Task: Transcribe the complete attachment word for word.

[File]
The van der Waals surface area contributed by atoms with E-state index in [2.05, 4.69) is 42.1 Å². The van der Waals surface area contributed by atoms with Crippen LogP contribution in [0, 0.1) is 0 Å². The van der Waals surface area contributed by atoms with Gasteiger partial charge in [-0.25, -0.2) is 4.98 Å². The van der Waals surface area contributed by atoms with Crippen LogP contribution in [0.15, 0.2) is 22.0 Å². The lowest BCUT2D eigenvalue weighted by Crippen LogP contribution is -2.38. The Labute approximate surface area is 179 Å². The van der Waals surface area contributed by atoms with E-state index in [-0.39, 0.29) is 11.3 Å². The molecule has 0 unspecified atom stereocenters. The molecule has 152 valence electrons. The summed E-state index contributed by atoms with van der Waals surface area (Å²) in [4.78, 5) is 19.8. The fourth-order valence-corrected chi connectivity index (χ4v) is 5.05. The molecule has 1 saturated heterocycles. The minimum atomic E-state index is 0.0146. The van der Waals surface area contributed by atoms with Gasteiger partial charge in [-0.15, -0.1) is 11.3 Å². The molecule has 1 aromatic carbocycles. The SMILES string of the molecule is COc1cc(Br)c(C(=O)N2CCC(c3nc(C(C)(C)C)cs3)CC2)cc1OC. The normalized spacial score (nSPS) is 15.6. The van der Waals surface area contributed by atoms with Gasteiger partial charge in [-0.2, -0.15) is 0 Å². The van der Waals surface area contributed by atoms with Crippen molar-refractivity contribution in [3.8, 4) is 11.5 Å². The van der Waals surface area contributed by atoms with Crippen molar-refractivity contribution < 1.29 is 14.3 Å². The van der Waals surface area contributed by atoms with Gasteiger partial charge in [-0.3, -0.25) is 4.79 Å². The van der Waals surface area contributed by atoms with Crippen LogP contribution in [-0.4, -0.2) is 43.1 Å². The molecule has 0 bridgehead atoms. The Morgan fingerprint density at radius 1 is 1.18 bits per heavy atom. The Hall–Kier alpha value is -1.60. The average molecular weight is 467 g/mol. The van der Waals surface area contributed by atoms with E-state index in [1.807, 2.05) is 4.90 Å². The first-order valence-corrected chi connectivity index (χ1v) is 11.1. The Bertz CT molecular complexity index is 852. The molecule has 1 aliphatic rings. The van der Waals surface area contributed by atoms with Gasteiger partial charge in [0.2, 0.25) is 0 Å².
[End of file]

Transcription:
The van der Waals surface area contributed by atoms with E-state index in [2.05, 4.69) is 42.1 Å². The van der Waals surface area contributed by atoms with Crippen LogP contribution in [0, 0.1) is 0 Å². The van der Waals surface area contributed by atoms with Gasteiger partial charge in [-0.25, -0.2) is 4.98 Å². The van der Waals surface area contributed by atoms with Crippen LogP contribution in [0.15, 0.2) is 22.0 Å². The lowest BCUT2D eigenvalue weighted by Crippen LogP contribution is -2.38. The Labute approximate surface area is 179 Å². The van der Waals surface area contributed by atoms with E-state index in [-0.39, 0.29) is 11.3 Å². The molecule has 0 unspecified atom stereocenters. The molecule has 152 valence electrons. The summed E-state index contributed by atoms with van der Waals surface area (Å²) in [4.78, 5) is 19.8. The fourth-order valence-corrected chi connectivity index (χ4v) is 5.05. The molecule has 1 saturated heterocycles. The minimum atomic E-state index is 0.0146. The van der Waals surface area contributed by atoms with Gasteiger partial charge in [-0.15, -0.1) is 11.3 Å². The molecule has 1 aromatic carbocycles. The SMILES string of the molecule is COc1cc(Br)c(C(=O)N2CCC(c3nc(C(C)(C)C)cs3)CC2)cc1OC. The normalized spacial score (nSPS) is 15.6. The van der Waals surface area contributed by atoms with Gasteiger partial charge in [-0.2, -0.15) is 0 Å². The van der Waals surface area contributed by atoms with Crippen molar-refractivity contribution in [3.8, 4) is 11.5 Å². The van der Waals surface area contributed by atoms with Crippen molar-refractivity contribution < 1.29 is 14.3 Å². The van der Waals surface area contributed by atoms with Gasteiger partial charge in [-0.3, -0.25) is 4.79 Å². The van der Waals surface area contributed by atoms with Crippen LogP contribution in [-0.4, -0.2) is 43.1 Å². The molecule has 0 bridgehead atoms. The Morgan fingerprint density at radius 1 is 1.18 bits per heavy atom. The Hall–Kier alpha value is -1.60. The average molecular weight is 467 g/mol. The van der Waals surface area contributed by atoms with E-state index in [1.807, 2.05) is 4.90 Å². The first-order valence-corrected chi connectivity index (χ1v) is 11.1. The Bertz CT molecular complexity index is 852. The molecule has 1 aliphatic rings. The van der Waals surface area contributed by atoms with Gasteiger partial charge in [0.2, 0.25) is 0 Å².